What should our response be to such a gift from God, such a blessing? How are we to treat and care for our common home, for one another, and all living things that share this space? What comes to mind when we reflect on these questions? This: have we been mindful and grateful enough for the blessing of this beautiful home? On Earth Day 2018 let us experience, enjoy and thank God for Creation.
Upcoming Event: “Our Sacred Earth, Our Common Home” April 11th, 2018
Reflection & Action on Laudato Si ‘
Saturday, April 21
9 a.m. – 12:30 p.m.
Keynote Speaker: Mary Evelyn Tucker, Ph.D.
Senior Lecturer and Research Scholar
School of Forestry and Environmental Studies
Yale Divinity School
Cost: $25 for adults, $15 for students
To register call 618-394-6270 or go online: www.snows.org/events-2/our-sacred-earth-our-common-home
This event is the second in a series devoted to the study and implementation of Pope Francis’ landmark encyclical on ecology, Laudato Si’. Dr. Mary Evelyn Tucker, who collaborated for many years with eco-theologian and Earth scholar Fr. Thomas Berry, will deliver the keynote address. The participants will then take part in a series of “hands-on” break-out sessions. The morning will conclude with a feedback and takeaway session. This event is intended for individuals and parish groups looking for practical ways to care for our common home, our sacred Earth.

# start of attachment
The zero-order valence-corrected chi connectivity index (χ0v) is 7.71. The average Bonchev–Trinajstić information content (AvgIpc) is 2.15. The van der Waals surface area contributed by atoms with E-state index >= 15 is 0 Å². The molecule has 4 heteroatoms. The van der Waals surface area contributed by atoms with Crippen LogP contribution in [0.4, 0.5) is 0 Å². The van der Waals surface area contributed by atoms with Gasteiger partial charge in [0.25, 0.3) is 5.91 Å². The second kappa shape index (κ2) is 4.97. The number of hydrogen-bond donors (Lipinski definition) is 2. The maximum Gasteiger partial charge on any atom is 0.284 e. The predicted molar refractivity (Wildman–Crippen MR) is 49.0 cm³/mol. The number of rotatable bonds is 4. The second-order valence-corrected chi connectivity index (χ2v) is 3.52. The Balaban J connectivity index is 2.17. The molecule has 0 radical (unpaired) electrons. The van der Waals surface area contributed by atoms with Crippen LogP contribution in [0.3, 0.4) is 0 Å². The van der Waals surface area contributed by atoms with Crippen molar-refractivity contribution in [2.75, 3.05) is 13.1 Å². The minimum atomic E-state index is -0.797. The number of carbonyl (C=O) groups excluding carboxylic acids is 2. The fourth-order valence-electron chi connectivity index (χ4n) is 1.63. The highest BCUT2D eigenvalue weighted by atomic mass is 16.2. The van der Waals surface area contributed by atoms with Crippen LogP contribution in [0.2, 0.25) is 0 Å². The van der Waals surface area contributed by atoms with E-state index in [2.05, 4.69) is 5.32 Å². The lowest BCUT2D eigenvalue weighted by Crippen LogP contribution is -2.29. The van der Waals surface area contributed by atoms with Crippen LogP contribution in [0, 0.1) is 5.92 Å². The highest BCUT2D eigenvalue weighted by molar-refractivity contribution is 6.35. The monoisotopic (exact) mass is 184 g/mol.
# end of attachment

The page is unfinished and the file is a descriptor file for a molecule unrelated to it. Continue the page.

“Our Sacred Earth, Our Common Home: Reflection and Action on Laudato Si” is sponsored by the National Shrine of Our Lady of the Snows, La Vista Ecological Learning Center, the Franciscan Sisters of Our Lady of Perpetual Help, and the School Sisters of Notre Dame.
Have a blessed Easter! March 29th, 2018
Missionary Oblates Join Catholic Leaders Expressing Concern About Refugee Resettlement March 27th, 2018
Missionary Oblates of Mary Immaculate has joined the U.S. Catholic Bishops and Catholic Organizations in issuing a joint letter expressing deep concerns about historically low refugee resettlement to the United States during this time of global humanitarian need.